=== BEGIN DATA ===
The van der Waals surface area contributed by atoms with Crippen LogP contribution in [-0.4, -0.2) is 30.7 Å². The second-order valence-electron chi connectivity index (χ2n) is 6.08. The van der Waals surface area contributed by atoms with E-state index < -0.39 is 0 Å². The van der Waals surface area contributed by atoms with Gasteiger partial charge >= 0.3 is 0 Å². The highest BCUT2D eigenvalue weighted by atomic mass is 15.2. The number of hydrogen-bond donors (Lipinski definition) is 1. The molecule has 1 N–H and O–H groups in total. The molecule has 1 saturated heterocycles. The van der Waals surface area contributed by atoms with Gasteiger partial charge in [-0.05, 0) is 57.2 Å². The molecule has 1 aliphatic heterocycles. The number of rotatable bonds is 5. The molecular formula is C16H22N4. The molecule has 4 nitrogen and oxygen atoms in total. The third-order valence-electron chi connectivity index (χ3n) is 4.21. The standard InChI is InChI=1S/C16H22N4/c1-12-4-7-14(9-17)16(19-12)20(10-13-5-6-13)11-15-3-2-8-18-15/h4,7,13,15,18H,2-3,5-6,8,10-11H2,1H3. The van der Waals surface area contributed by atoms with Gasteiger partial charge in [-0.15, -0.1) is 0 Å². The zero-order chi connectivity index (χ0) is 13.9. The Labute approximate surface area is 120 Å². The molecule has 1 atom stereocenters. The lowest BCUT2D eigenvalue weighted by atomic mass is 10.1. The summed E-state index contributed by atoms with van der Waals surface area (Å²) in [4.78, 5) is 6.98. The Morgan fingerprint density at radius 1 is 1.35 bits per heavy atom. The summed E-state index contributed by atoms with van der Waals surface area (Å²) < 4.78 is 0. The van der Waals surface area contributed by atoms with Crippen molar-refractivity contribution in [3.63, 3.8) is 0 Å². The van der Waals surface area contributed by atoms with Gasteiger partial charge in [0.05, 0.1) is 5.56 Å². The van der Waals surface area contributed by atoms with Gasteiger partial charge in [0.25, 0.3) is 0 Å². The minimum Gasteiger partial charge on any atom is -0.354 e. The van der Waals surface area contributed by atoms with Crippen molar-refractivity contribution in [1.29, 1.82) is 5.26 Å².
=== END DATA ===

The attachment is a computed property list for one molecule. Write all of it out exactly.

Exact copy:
The van der Waals surface area contributed by atoms with Crippen LogP contribution in [-0.4, -0.2) is 30.7 Å². The second-order valence-electron chi connectivity index (χ2n) is 6.08. The van der Waals surface area contributed by atoms with E-state index < -0.39 is 0 Å². The van der Waals surface area contributed by atoms with Gasteiger partial charge >= 0.3 is 0 Å². The highest BCUT2D eigenvalue weighted by atomic mass is 15.2. The number of hydrogen-bond donors (Lipinski definition) is 1. The molecule has 1 N–H and O–H groups in total. The molecule has 1 saturated heterocycles. The van der Waals surface area contributed by atoms with Gasteiger partial charge in [-0.05, 0) is 57.2 Å². The molecule has 1 aliphatic heterocycles. The number of rotatable bonds is 5. The molecular formula is C16H22N4. The molecule has 4 nitrogen and oxygen atoms in total. The third-order valence-electron chi connectivity index (χ3n) is 4.21. The standard InChI is InChI=1S/C16H22N4/c1-12-4-7-14(9-17)16(19-12)20(10-13-5-6-13)11-15-3-2-8-18-15/h4,7,13,15,18H,2-3,5-6,8,10-11H2,1H3. The van der Waals surface area contributed by atoms with Gasteiger partial charge in [-0.15, -0.1) is 0 Å². The zero-order chi connectivity index (χ0) is 13.9. The Labute approximate surface area is 120 Å². The molecule has 1 atom stereocenters. The lowest BCUT2D eigenvalue weighted by atomic mass is 10.1. The summed E-state index contributed by atoms with van der Waals surface area (Å²) in [4.78, 5) is 6.98. The Morgan fingerprint density at radius 1 is 1.35 bits per heavy atom. The summed E-state index contributed by atoms with van der Waals surface area (Å²) < 4.78 is 0. The van der Waals surface area contributed by atoms with Crippen molar-refractivity contribution in [3.63, 3.8) is 0 Å². The van der Waals surface area contributed by atoms with Gasteiger partial charge in [0.05, 0.1) is 5.56 Å². The van der Waals surface area contributed by atoms with Gasteiger partial charge in [0.25, 0.3) is 0 Å². The minimum Gasteiger partial charge on any atom is -0.354 e. The van der Waals surface area contributed by atoms with Crippen molar-refractivity contribution in [1.29, 1.82) is 5.26 Å².